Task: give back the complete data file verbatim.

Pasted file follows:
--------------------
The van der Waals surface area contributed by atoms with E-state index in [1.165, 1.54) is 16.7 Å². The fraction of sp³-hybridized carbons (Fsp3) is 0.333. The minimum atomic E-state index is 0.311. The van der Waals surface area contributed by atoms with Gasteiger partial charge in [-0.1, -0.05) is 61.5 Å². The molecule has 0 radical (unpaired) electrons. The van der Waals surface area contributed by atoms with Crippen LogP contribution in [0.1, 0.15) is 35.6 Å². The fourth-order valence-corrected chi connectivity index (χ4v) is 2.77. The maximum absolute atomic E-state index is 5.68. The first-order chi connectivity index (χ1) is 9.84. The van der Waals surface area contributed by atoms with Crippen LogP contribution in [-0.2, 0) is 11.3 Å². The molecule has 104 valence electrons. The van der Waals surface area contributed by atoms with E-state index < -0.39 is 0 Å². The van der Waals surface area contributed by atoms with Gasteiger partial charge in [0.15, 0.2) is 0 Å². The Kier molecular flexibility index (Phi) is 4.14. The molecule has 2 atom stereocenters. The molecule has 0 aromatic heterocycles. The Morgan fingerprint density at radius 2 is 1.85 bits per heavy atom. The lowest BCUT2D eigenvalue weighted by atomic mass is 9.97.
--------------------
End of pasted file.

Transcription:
The van der Waals surface area contributed by atoms with E-state index in [1.165, 1.54) is 16.7 Å². The fraction of sp³-hybridized carbons (Fsp3) is 0.333. The minimum atomic E-state index is 0.311. The van der Waals surface area contributed by atoms with Gasteiger partial charge in [-0.1, -0.05) is 61.5 Å². The molecule has 0 radical (unpaired) electrons. The van der Waals surface area contributed by atoms with Crippen LogP contribution in [0.1, 0.15) is 35.6 Å². The fourth-order valence-corrected chi connectivity index (χ4v) is 2.77. The maximum absolute atomic E-state index is 5.68. The first-order chi connectivity index (χ1) is 9.84. The van der Waals surface area contributed by atoms with Crippen LogP contribution in [-0.2, 0) is 11.3 Å². The molecule has 104 valence electrons. The van der Waals surface area contributed by atoms with E-state index < -0.39 is 0 Å². The van der Waals surface area contributed by atoms with Gasteiger partial charge in [0.15, 0.2) is 0 Å². The Kier molecular flexibility index (Phi) is 4.14. The molecule has 2 atom stereocenters. The molecule has 0 aromatic heterocycles. The Morgan fingerprint density at radius 2 is 1.85 bits per heavy atom. The lowest BCUT2D eigenvalue weighted by atomic mass is 9.97.